A current thread on a listserv has to do with the behavior of students and how classroom rules can affect that behavior and give something positive to the students. As I was posting to that list on the issue of what to do about kids who appear not to want to “join the club” a la Frank Smith and I remembered that Smith has a FAQ section in Joining the LIteracy Club called “Postscripts” where he addresses this.
So I quoted from it thus (p. 124):
“… a teacher’s basic role in literacy education might be seen as
encouraging children who don’t want to, or who feel there is no place for
them, to join the club….. Every child knows that anything accompanied by
coercion, no matter how benign, cannot be worth doing in its own right.”
And then I saw these other lines, so good, so here they are: (from Frank Smith’s Joining the Literacy Club pp 124-5)
“…two requirements… first make the club interesting, which is basically achieved when teachers demonstrate that they know something the children don’t know, attracting their curiosity and arounsing their desire. Of course, teachers won’t do this if they never feel free to read a book silently in class…. Teachers must make their own values explicit. Children are always intrigued by things that adults enjoy doing – how else would they acquire all the habits we would rather they did not learn?
The second requirement is to make the club accessible, to show that every child can join. One of the paradoxes of contempoarary education is that children able to participate in formal school activities fairly effortlessly get lots of opportunity and encouragement while those who have problems or negative attitudes get fewer interesting experiences, relatively more difficult assignments, and more failure and discouragement. Obviously many of the constraints on reluctant readers and writers come from the structured and competitive nature of contemporary schooling. “Low marks” automatically exclude children from the literacy club….
To open the club to such students, teachers must take particular pains to make its activities distinctive from routine classroom activities, from the deadening aura of “school work” …”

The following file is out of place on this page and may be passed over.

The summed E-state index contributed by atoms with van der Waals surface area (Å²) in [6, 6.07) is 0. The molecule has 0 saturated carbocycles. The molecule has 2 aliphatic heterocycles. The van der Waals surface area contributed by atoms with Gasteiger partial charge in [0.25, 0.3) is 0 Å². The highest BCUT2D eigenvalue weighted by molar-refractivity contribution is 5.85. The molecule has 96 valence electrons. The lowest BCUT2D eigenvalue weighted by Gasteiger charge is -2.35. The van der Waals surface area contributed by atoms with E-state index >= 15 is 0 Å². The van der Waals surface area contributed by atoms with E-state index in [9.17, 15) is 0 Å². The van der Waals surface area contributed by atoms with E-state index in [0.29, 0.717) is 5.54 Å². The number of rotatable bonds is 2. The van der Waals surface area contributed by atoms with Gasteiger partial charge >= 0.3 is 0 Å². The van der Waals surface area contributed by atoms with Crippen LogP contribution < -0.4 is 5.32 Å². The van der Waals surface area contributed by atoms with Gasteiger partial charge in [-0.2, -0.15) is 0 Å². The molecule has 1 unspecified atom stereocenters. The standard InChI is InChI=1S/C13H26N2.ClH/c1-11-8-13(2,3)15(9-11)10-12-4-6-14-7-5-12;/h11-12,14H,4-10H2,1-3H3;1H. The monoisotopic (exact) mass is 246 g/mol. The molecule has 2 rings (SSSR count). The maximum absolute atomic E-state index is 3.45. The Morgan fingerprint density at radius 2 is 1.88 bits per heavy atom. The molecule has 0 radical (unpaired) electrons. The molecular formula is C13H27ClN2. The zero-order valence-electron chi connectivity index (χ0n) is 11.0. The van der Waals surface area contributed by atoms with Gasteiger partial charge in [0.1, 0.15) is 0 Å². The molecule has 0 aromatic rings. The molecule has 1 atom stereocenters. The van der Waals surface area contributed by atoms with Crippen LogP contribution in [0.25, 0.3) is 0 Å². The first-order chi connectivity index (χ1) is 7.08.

And I could go on.
Just to personalize this, what did I do? I never assumed a kid coming into second year Spanish knew any Spanish (easy assumption). However, I gave them a list of words and grammatical features they were supposed to have learned, to make them aware of what their education is supposed to be about. But I did not hold that against them, starting them out at whatever point they were.
Students who transferred in late were in no way penalized. I told them I would grade them on how they came along in my class starting from right then.
I worked with each kid individually. The hard-heads needed a lot of play, some days tough and strict, other days full of praise for them, other days very casual encounters as we just “tried to make it on through.” I get a kick out of teachers who seem to think they are the first teacher this kid has ever encountered when, in fact, the kid has had 10 years or more of bad experiences at the hands of teachers.
If the administration did something that made it difficult to teach, I went ahead and taught. Big classes? I adjusted so that neither I nor the students suffered on account of that. Why should I grade a kid down b/c I had no time to work with him individually? If the public wants every kid held accountable, then they can get up off some money and make sure I have small classes. A wide range of abilities in the classroom? I let it be known I am there to teach EVERYONE – not just the kids who make me comfortable (BTW, I point out behaviors that make teachers comfortable and those that make them uncomfortable and why). If someone is SOOOO advanced, there’s plenty they can do, but no, they do ONLY what they are directly assigned. So if they finish an essay in Latin and want to work on math instead of extending their essay, that’s their choice; I just rub their faces in it. Don’t come giving me this “I’m so superior” b.s. and then doing only what you’re assigned.
I taught Russian and Latin in mixed level classes for 20 years. Do you honestly think I would be such a jerk as to say, “This is where you have to be, based on a normal class situation?” Of course, not. If the admin and the public behind admin want to give me mixed level classes, then I adapt to that, making sure neither I nor the students suffer for that.
And I have many more examples. You have to stand up to people who try to grind you down.
I personalized much of what I did in class, telling students about me and mine, my attitudes. They are interested in their teachers and will listen to L2 if you’re presenting interesting info in it.